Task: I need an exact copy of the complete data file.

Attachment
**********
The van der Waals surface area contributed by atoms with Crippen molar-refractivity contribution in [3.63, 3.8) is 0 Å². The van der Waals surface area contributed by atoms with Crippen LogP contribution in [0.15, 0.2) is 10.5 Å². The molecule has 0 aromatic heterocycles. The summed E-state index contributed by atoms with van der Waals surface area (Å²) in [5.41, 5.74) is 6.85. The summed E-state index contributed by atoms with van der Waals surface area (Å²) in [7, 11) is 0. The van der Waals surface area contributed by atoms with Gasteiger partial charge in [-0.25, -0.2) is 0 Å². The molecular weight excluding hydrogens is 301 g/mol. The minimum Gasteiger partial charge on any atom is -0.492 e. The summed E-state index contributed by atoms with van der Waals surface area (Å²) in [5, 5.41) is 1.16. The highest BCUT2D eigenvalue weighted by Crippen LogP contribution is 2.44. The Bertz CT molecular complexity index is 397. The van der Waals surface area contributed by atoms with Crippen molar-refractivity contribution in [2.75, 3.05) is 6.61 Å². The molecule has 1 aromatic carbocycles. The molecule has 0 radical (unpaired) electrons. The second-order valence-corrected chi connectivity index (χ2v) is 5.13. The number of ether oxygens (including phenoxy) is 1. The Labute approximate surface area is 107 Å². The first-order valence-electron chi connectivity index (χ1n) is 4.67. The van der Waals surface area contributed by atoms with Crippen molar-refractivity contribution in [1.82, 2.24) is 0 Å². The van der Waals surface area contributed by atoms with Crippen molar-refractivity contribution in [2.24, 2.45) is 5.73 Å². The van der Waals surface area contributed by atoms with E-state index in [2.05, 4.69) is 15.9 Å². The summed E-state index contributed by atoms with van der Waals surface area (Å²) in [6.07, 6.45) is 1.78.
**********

The van der Waals surface area contributed by atoms with Crippen molar-refractivity contribution in [3.63, 3.8) is 0 Å². The van der Waals surface area contributed by atoms with Crippen LogP contribution in [0.15, 0.2) is 10.5 Å². The molecule has 0 aromatic heterocycles. The summed E-state index contributed by atoms with van der Waals surface area (Å²) in [5.41, 5.74) is 6.85. The summed E-state index contributed by atoms with van der Waals surface area (Å²) in [7, 11) is 0. The van der Waals surface area contributed by atoms with Gasteiger partial charge in [-0.25, -0.2) is 0 Å². The molecular weight excluding hydrogens is 301 g/mol. The minimum Gasteiger partial charge on any atom is -0.492 e. The summed E-state index contributed by atoms with van der Waals surface area (Å²) in [5, 5.41) is 1.16. The highest BCUT2D eigenvalue weighted by Crippen LogP contribution is 2.44. The Bertz CT molecular complexity index is 397. The van der Waals surface area contributed by atoms with Crippen molar-refractivity contribution in [2.75, 3.05) is 6.61 Å². The molecule has 1 aromatic carbocycles. The molecule has 0 radical (unpaired) electrons. The second-order valence-corrected chi connectivity index (χ2v) is 5.13. The number of ether oxygens (including phenoxy) is 1. The Labute approximate surface area is 107 Å². The first-order valence-electron chi connectivity index (χ1n) is 4.67. The van der Waals surface area contributed by atoms with Crippen molar-refractivity contribution in [1.82, 2.24) is 0 Å². The van der Waals surface area contributed by atoms with Crippen molar-refractivity contribution in [2.24, 2.45) is 5.73 Å². The van der Waals surface area contributed by atoms with E-state index in [2.05, 4.69) is 15.9 Å². The summed E-state index contributed by atoms with van der Waals surface area (Å²) in [6.07, 6.45) is 1.78.